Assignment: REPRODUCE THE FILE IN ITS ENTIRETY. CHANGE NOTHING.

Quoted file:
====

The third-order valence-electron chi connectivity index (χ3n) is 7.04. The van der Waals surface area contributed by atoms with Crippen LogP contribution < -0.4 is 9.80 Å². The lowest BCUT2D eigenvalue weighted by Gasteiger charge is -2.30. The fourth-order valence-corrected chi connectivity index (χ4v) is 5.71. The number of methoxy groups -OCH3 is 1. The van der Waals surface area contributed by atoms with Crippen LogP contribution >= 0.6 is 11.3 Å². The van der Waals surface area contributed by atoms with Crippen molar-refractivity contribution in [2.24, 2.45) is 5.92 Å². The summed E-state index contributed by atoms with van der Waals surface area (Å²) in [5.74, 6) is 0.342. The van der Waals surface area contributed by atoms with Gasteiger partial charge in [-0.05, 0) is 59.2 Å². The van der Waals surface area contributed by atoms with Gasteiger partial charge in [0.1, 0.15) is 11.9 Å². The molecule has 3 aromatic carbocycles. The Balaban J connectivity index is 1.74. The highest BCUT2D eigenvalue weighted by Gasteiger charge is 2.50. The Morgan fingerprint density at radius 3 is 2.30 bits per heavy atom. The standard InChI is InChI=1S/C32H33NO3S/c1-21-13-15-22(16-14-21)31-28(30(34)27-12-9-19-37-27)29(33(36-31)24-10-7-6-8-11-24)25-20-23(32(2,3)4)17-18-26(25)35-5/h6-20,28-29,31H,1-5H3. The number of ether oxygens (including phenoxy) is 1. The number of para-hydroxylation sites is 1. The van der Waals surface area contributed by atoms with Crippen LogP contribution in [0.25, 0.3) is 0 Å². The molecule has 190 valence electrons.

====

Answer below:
The third-order valence-electron chi connectivity index (χ3n) is 7.04. The van der Waals surface area contributed by atoms with Crippen LogP contribution < -0.4 is 9.80 Å². The lowest BCUT2D eigenvalue weighted by Gasteiger charge is -2.30. The fourth-order valence-corrected chi connectivity index (χ4v) is 5.71. The number of methoxy groups -OCH3 is 1. The van der Waals surface area contributed by atoms with Crippen LogP contribution >= 0.6 is 11.3 Å². The van der Waals surface area contributed by atoms with Crippen molar-refractivity contribution in [2.24, 2.45) is 5.92 Å². The summed E-state index contributed by atoms with van der Waals surface area (Å²) in [5.74, 6) is 0.342. The van der Waals surface area contributed by atoms with Gasteiger partial charge in [-0.05, 0) is 59.2 Å². The van der Waals surface area contributed by atoms with Gasteiger partial charge in [0.1, 0.15) is 11.9 Å². The molecule has 3 aromatic carbocycles. The Balaban J connectivity index is 1.74. The highest BCUT2D eigenvalue weighted by Gasteiger charge is 2.50. The Morgan fingerprint density at radius 3 is 2.30 bits per heavy atom. The standard InChI is InChI=1S/C32H33NO3S/c1-21-13-15-22(16-14-21)31-28(30(34)27-12-9-19-37-27)29(33(36-31)24-10-7-6-8-11-24)25-20-23(32(2,3)4)17-18-26(25)35-5/h6-20,28-29,31H,1-5H3. The number of ether oxygens (including phenoxy) is 1. The number of para-hydroxylation sites is 1. The van der Waals surface area contributed by atoms with Crippen LogP contribution in [0.25, 0.3) is 0 Å². The molecule has 190 valence electrons.